I think Charlie means that watching Austrian TV is torture. And who can argue with that? There's nothing worse than watching Gilligan's Island dubbed into German.

Posted by: craigie on June 20, 2006 at 12:47 PM | PERMALINK

Wow. Are German TV shows really that bleak?
Kevin Drum

Duh. Remember, David Hasselhof is one of the biggest stars ever in Germany. He even had a music "career" there.

Posted by: JeffII on June 20, 2006 at 12:49 PM | PERMALINK

When I lived there they showed Fassbinder films on television, Doesn't get much more depressing than that.

On the other hand Bonanza dubbed in German is kind of neat.

Posted by: Randy Paul on June 20, 2006 at 12:50 PM | PERMALINK

There's nothing worse than watching Gilligan's Island dubbed into German.

Are you kidding? It's got to be funnier than the English version.

Posted by: Ken on June 20, 2006 at 12:50 PM | PERMALINK

Generally, TV series here (in Germany) are quite funny and optimistic, but of course you get some really dark stuff as well. Maybe the Auststralian TV guy responsible for foreign productions has already bought enough funny footage from the US and needs something horrible for a change. And he just happened to find it here.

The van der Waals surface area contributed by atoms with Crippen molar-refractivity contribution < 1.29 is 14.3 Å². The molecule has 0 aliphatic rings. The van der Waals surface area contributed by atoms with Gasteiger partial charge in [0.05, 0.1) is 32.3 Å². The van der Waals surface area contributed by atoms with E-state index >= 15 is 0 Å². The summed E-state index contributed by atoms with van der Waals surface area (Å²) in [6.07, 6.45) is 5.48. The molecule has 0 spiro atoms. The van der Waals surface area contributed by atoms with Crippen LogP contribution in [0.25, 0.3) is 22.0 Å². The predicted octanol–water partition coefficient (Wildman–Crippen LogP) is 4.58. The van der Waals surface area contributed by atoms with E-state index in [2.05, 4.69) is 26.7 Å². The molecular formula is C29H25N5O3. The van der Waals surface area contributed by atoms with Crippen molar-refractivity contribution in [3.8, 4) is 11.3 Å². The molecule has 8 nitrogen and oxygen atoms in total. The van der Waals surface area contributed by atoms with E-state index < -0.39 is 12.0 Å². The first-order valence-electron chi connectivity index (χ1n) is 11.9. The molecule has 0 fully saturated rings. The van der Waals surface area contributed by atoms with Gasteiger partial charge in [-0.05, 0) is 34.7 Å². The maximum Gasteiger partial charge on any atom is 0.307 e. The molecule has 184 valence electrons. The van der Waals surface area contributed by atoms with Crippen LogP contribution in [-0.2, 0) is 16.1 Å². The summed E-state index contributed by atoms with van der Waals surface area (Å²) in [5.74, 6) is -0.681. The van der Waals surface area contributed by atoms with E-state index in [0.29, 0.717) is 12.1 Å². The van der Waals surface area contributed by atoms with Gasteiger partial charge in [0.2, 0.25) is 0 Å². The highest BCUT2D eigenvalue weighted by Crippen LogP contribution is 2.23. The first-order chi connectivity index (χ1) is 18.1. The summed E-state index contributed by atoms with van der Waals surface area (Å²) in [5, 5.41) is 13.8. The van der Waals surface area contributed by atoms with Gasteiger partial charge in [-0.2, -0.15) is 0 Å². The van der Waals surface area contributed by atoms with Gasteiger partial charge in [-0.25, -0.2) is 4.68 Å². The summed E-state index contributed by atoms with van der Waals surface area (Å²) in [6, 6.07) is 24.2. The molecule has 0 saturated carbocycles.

Posted by: Jrgen in Germany on June 20, 2006 at 12:52 PM | PERMALINK

Many of us, from Benedict XVI on down, would be surprised to hear that it takes "Enlightenment ideals" to oppose torture. Posted by: Gene O'Grady

Never one to miss an opportunity to bash "the Church," Inquisition anyone?

Posted by: JeffII on June 20, 2006 at 1:00 PM | PERMALINK

Gotterdammrung and all that is much of the soul of German culture so yea, very "bleak"

Sounds like Shotgun Dick has lost his shotgun in addition to his mind

"Self-mastery is the key to the portals of the universe" - Joseph W. Kittinger

Posted by: daCascadian on June 20, 2006 at 1:00 PM | PERMALINK

Actually German TV puts on a huge amount of fluff, from their own version of "Big Brother" and "Millionaire" to bedroom/paternity farces. Not to mention the execrable Schlager music. Don't worry- Germans like Sex and the City for the same reasons as anyone else.